Scientists have discovered evidence of an asteroid impact in Antarctica 430,000 years ago. The asteroid is believed to be around 100 metres wide and exploded before it made landfall. A team of international scientists found evidence of “extraterrestrial particles” on a 2,500 metre-tall mountain summit in Antarctica which suggest something not of this world hit.
A statement from the University of Kent said: “Extraterrestrial particles (condensation spherules) recovered on the summit of Walnumfjellet (WN) within the Sør Rondane Mountains, Queen Maud Land, East Antarctica, indicate an unusual touchdown event where a jet of melted and vaporised meteoritic material resulting from the atmospheric entry of an asteroid at least 100 m in size reached the surface at high velocity.”
To further compound the asteroid theory, scientists noted meteoric material which had been vaporised on impact.
The university added that chondritic bulk major, trace element chemistry and high nickel content suggested a rock of “extraterrestrial nature” had collided with Earth.
Most of the particles which remain are around 0.1 to 0.3 millimetres, according to the research published in the journal Science Advances.
When the 100-metre asteroid exploded, it could have caused 100,000 square kilometre blast waves which wreaked havoc on the ice sheet.
While no crater was left, the researchers said the explosion could have caused peak temperatures of 5,000 degrees Celsius.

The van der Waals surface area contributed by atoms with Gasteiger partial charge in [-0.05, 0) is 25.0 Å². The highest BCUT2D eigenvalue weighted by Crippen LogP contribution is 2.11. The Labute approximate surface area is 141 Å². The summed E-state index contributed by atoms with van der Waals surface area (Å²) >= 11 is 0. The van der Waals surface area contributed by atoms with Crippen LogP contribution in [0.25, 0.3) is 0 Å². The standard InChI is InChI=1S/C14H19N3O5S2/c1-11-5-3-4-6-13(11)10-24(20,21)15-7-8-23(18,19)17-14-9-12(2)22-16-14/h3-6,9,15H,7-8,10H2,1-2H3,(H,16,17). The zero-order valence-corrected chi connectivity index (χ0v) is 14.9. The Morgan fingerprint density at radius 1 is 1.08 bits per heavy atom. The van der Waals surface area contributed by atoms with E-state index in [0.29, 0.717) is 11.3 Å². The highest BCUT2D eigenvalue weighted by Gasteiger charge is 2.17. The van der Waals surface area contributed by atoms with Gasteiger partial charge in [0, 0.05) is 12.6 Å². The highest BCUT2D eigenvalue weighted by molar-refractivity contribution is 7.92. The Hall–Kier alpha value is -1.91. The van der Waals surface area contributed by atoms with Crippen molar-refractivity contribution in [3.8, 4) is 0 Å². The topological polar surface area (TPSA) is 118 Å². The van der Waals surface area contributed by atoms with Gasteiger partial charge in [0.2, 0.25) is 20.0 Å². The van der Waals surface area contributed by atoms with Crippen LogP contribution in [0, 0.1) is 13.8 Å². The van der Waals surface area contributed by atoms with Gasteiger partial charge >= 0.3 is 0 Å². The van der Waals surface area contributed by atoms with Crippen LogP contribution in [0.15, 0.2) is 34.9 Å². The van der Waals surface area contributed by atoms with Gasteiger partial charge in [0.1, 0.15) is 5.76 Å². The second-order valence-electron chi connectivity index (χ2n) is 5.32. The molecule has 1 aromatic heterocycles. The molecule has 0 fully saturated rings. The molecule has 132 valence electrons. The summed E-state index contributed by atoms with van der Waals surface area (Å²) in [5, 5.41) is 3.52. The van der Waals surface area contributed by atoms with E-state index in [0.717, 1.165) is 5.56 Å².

This would have melted several centimetres of ice, the team said.
The researchers compared the explosion to the Tunguska incident, but on a much larger scale.
In 1908, a small asteroid exploded above woodlands in Tunguska, creating a blast so powerful that it flattened trees across a 1,200-kilometre radius.
Even though neither the Tunguska meteor nor the Antarctica asteroid hit land, the explosion in the air would have caused significant damage if they had been above a populated area.
The study was led by Dr Matthias van Ginneken from the University of Kent’s Centre for Astronomy and Planetary Science.
He said: “To complete Earth’s asteroid impact record, we recommend that future studies should focus on the identification of similar events on different targets, such as rocky or shallow oceanic basements, as the Antarctic ice sheet only covers nine percent of Earth’s land surface.
“Our research may also prove useful for the identification of these events in deep-sea sediment cores and if plume expansion reaches landmasses, the sedimentary record.
“While touchdown events may not threaten human activity if occurring over Antarctica, if it was to take place above a densely populated area, it would result in millions of casualties and severe damages over distances of up to hundreds of kilometres.”